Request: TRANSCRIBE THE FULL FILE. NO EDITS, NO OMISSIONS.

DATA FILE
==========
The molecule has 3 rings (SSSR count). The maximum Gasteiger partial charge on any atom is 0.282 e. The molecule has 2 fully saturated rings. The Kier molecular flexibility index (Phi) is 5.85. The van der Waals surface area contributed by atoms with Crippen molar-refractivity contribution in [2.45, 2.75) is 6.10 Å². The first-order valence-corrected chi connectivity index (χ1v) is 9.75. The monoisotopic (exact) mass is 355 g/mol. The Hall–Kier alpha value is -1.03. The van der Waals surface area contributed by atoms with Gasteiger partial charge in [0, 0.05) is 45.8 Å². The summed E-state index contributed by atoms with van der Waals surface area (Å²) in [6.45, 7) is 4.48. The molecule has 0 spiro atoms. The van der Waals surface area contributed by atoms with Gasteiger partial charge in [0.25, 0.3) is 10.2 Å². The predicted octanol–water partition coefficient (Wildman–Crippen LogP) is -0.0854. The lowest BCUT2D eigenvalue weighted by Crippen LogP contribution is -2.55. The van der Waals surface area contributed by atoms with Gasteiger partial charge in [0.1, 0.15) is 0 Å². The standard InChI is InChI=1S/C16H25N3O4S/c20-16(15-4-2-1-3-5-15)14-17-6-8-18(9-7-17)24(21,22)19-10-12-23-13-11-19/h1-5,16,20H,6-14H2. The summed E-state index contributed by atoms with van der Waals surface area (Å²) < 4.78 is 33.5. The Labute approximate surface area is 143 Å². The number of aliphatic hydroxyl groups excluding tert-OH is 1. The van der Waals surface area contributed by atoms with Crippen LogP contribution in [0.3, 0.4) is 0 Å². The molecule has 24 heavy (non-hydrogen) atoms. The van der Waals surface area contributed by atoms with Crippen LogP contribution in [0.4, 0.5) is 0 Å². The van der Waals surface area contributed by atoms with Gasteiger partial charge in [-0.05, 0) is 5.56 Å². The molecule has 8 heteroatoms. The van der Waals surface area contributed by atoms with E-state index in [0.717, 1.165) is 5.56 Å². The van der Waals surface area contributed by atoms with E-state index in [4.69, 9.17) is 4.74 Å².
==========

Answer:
The molecule has 3 rings (SSSR count). The maximum Gasteiger partial charge on any atom is 0.282 e. The molecule has 2 fully saturated rings. The Kier molecular flexibility index (Phi) is 5.85. The van der Waals surface area contributed by atoms with Crippen molar-refractivity contribution in [2.45, 2.75) is 6.10 Å². The first-order valence-corrected chi connectivity index (χ1v) is 9.75. The monoisotopic (exact) mass is 355 g/mol. The Hall–Kier alpha value is -1.03. The van der Waals surface area contributed by atoms with Gasteiger partial charge in [0, 0.05) is 45.8 Å². The summed E-state index contributed by atoms with van der Waals surface area (Å²) in [6.45, 7) is 4.48. The molecule has 0 spiro atoms. The van der Waals surface area contributed by atoms with Gasteiger partial charge in [0.25, 0.3) is 10.2 Å². The predicted octanol–water partition coefficient (Wildman–Crippen LogP) is -0.0854. The lowest BCUT2D eigenvalue weighted by Crippen LogP contribution is -2.55. The van der Waals surface area contributed by atoms with Gasteiger partial charge in [0.1, 0.15) is 0 Å². The standard InChI is InChI=1S/C16H25N3O4S/c20-16(15-4-2-1-3-5-15)14-17-6-8-18(9-7-17)24(21,22)19-10-12-23-13-11-19/h1-5,16,20H,6-14H2. The summed E-state index contributed by atoms with van der Waals surface area (Å²) < 4.78 is 33.5. The Labute approximate surface area is 143 Å². The number of aliphatic hydroxyl groups excluding tert-OH is 1. The van der Waals surface area contributed by atoms with Crippen LogP contribution in [0.3, 0.4) is 0 Å². The molecule has 24 heavy (non-hydrogen) atoms. The van der Waals surface area contributed by atoms with Crippen LogP contribution in [0.4, 0.5) is 0 Å². The van der Waals surface area contributed by atoms with Gasteiger partial charge in [-0.05, 0) is 5.56 Å². The molecule has 8 heteroatoms. The van der Waals surface area contributed by atoms with E-state index in [0.717, 1.165) is 5.56 Å². The van der Waals surface area contributed by atoms with E-state index in [4.69, 9.17) is 4.74 Å².